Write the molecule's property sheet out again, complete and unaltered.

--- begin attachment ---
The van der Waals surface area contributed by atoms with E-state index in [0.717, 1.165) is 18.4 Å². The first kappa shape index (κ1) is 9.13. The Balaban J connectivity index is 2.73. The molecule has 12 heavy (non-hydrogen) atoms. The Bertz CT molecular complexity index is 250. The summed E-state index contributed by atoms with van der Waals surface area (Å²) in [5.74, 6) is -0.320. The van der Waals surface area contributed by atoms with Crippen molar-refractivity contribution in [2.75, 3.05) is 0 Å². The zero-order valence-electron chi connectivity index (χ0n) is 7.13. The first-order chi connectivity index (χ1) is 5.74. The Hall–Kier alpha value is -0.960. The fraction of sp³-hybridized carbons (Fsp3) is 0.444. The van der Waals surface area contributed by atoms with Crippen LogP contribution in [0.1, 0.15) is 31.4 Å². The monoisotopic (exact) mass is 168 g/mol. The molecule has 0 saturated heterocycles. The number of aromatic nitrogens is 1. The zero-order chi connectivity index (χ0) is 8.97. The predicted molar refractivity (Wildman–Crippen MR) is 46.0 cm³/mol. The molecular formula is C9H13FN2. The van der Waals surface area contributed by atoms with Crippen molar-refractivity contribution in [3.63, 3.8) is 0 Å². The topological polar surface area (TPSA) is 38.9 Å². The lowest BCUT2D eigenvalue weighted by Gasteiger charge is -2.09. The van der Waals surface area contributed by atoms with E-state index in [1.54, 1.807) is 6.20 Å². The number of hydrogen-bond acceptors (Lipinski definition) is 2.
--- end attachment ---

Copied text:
The van der Waals surface area contributed by atoms with E-state index in [0.717, 1.165) is 18.4 Å². The first kappa shape index (κ1) is 9.13. The Balaban J connectivity index is 2.73. The molecule has 12 heavy (non-hydrogen) atoms. The Bertz CT molecular complexity index is 250. The summed E-state index contributed by atoms with van der Waals surface area (Å²) in [5.74, 6) is -0.320. The van der Waals surface area contributed by atoms with Crippen molar-refractivity contribution in [2.75, 3.05) is 0 Å². The zero-order valence-electron chi connectivity index (χ0n) is 7.13. The first-order chi connectivity index (χ1) is 5.74. The Hall–Kier alpha value is -0.960. The fraction of sp³-hybridized carbons (Fsp3) is 0.444. The van der Waals surface area contributed by atoms with Crippen LogP contribution in [0.1, 0.15) is 31.4 Å². The monoisotopic (exact) mass is 168 g/mol. The molecule has 0 saturated heterocycles. The number of aromatic nitrogens is 1. The zero-order chi connectivity index (χ0) is 8.97. The predicted molar refractivity (Wildman–Crippen MR) is 46.0 cm³/mol. The molecular formula is C9H13FN2. The van der Waals surface area contributed by atoms with Crippen molar-refractivity contribution in [3.63, 3.8) is 0 Å². The topological polar surface area (TPSA) is 38.9 Å². The lowest BCUT2D eigenvalue weighted by Gasteiger charge is -2.09. The van der Waals surface area contributed by atoms with E-state index in [1.54, 1.807) is 6.20 Å². The number of hydrogen-bond acceptors (Lipinski definition) is 2.